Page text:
The question is one of perfection vs. imperfection, and Catholics in particular have opted for perfection. That’s the official position, anyway. They see you as having a miraculous kind of independence from sex and death. This is what gives you your perfection and your strength. All sorts of doctrines laying this out. The doctrine of the Virgin Birth, according to which God directly impregnated you. The doctrine of the Immaculate Conception, which says that you yourself were the product of a miraculous virgin birth. The doctrine of Perpetual Virginity, meaning that all of Jesus’ brothers and sisters had to have been cousins, or they had to have been children from a previous marriage of Joseph’s. And then the doctrine of the Assumption, proclaimed by Pope Pius XII in 1950, which says that you never physically died, and that you ascended bodily into heaven at the end of your days. All of these are doctrines Catholics have discerned over the years, as ways of articulating your strength and explaining how you were able to be the kind of mother you needed to be, to nurture and support the perfection of your son. Your miraculous qualities made you strong.
Mary, my own mother’s family believed this, being the good Catholics they were. But I myself grew up Protestant and eventually became Unitarian Universalist, and both influences lead me to balk at all these doctrines. I never grew up thinking that life in a body and all that it implies is tinged with sinfulness. As a Unitarian Universalist, I absolutely do not. In being born, in sensuality and sexuality (whether gay or straight), and also in dying, all people possess inherent worth and dignity. I believe it.
I also believe that you did not need to be perfect to meet the challenges of raising your son. Your ordinary, imperfect humanity was good enough, and gave you the strength you needed. In fact, there’s a sense in which it’s to everyone’s advantage that you were imperfect, since the idea that God could be born through someone living just an ordinary life is scandalous in a wondrous sort of way. The thought that people could be used by God for great things despite any and all limitations is wondrous. A source of great hope.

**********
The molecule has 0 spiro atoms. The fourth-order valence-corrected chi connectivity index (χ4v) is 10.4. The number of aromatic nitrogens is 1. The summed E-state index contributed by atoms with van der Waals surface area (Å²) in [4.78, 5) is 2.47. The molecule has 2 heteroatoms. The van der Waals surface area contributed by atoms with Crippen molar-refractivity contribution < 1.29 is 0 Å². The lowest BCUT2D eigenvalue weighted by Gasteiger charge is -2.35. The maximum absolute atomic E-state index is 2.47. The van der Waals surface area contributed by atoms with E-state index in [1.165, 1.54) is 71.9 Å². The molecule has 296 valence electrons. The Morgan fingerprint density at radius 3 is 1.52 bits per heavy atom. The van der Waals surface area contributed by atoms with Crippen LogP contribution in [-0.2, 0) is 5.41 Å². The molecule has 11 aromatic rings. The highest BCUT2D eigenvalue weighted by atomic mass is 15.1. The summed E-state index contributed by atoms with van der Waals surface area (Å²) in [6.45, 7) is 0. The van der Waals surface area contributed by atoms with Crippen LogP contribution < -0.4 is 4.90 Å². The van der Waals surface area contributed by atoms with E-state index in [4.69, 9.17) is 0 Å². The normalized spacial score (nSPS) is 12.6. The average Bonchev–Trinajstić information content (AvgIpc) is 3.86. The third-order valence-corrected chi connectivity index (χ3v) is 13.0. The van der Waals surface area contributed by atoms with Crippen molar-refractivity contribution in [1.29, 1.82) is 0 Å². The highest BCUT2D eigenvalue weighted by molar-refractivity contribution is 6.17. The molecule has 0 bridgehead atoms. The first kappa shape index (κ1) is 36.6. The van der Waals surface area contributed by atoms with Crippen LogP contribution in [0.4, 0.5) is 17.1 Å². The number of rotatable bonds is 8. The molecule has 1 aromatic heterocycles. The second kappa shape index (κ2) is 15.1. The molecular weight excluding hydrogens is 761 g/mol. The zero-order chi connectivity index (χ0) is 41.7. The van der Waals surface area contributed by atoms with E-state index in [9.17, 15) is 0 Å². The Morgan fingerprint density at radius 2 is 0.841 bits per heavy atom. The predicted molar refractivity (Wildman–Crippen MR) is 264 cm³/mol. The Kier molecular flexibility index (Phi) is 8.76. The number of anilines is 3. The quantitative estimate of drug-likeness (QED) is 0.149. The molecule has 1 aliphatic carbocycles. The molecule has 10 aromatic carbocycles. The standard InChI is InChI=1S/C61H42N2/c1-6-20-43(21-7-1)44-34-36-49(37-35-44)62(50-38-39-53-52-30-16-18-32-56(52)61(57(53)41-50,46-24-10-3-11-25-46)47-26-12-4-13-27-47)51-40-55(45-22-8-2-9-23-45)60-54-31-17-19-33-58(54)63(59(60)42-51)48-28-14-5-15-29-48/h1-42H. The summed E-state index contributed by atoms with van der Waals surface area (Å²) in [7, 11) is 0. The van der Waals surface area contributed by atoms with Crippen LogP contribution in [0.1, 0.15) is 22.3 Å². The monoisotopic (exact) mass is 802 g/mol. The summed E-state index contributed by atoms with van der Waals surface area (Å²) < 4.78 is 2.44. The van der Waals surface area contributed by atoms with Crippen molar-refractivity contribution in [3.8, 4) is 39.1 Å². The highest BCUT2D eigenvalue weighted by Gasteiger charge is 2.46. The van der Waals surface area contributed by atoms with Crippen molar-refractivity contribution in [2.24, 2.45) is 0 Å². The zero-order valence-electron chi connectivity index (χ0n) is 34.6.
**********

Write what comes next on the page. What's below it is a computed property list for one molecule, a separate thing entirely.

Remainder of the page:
Mary, I really resonate with this idea. That you could be strong despite your flaws and imperfections. That you could be strong exactly because of your flaws. The Unitarian Universalist in me loves this, and every day, I walk in trust that the universe will receive whatever I offer up to it, however flawed, and turn it to some good, somehow. This is the core of my religious faith, and above all, it’s the core of my faith as a parent. As a father, the responsibility of parenting would be unbearable if I didn’t believe that being good enough was good enough. Know what I mean? This belief is sometimes all I have to go on, to get me through the times when I feel I’m totally screwing things up, and there won’t ever be enough money in the proverbial therapy jar my daughter will draw on to set things right. I just have to trust that being good enough is good enough.